One hundred and fifty years ago, Arkansas had a change of Union leadership. Following the Battle of Vicksburg and the Battle of Helena in July 1863, General Fredrick Steele made his way to Arkansas through the Delta and onto Little Rock where he led the 7th Corp of Union troops in the state. Among the multitude of military actions in which Steele was engaged, the Red River Campaign/Camden Expedition was the most dramatic for the Union commander.
Following the election of 1864 and the rewriting of a new state constitution, General Fredrick Steele had completed his mission as commander of the 7th Corps and by late December, he was reassigned to help with military actions against Mobile, Alabama. Up to the task of commanding the 7th Corp was Major-General J.J. Reynolds.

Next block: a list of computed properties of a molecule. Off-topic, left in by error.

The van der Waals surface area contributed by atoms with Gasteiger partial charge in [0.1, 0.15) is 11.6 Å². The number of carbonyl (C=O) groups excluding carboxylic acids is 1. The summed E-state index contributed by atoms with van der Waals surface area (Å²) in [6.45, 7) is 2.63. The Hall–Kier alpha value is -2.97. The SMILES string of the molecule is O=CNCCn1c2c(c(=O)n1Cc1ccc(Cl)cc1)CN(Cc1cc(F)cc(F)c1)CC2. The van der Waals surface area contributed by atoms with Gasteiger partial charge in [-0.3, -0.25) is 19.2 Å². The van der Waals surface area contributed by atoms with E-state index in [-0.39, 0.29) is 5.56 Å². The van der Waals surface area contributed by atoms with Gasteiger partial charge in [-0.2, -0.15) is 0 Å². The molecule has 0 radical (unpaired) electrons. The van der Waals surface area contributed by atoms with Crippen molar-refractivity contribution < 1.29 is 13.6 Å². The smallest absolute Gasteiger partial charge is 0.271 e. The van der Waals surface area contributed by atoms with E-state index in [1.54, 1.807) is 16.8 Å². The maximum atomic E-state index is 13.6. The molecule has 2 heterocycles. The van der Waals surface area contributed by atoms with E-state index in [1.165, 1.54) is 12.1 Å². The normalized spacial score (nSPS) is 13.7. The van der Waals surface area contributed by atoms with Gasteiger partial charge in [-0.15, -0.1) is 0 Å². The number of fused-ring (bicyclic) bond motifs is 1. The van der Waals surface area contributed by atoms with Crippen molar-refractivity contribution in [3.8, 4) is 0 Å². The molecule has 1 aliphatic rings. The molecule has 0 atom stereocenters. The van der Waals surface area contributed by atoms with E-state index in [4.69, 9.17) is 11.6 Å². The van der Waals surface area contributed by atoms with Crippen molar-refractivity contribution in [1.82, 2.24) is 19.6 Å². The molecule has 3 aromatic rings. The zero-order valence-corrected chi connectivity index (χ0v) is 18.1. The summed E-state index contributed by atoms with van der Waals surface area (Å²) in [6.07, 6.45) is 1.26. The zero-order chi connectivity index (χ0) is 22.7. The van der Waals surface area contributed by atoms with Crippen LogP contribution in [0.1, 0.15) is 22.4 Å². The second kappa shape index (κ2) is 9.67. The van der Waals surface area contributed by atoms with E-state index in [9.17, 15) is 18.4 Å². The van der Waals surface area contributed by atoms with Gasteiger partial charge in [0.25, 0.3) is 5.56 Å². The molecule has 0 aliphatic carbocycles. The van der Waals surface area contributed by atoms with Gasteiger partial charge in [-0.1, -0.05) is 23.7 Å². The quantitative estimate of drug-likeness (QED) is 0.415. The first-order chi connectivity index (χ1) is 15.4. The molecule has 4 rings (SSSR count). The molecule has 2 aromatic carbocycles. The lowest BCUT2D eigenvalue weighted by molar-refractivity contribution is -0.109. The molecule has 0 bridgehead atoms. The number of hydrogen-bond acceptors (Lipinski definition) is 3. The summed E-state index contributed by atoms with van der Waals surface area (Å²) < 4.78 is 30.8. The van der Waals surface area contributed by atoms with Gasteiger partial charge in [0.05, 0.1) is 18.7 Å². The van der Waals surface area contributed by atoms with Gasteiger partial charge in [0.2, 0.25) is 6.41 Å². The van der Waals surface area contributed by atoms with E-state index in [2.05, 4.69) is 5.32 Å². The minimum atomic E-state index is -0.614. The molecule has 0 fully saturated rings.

In a dispatch written by Reynolds to Lieutenant-Colonel Christensen, the new commander notes that he arrived in Devall’s Bluff en route to Little Rock. He continued, “Telegram from Little Rock reports rise of six feet in the Arkansas River. Have ordered several boats now here to load at once for Little Rock. Am in hopes the rise will continue until we evacuate Fort Smith. Met General Steele near mouth of White River.”
There were few military actions during the Christmas season in 1864, including a skirmish at Fort Smith on Christmas Eve and a scout was sent from Pine Bluff to Simpson’s Plantation from December 27-28. For a complete list of military actions that took place one hundred and fifty years ago, go to arkansastoothpick.com.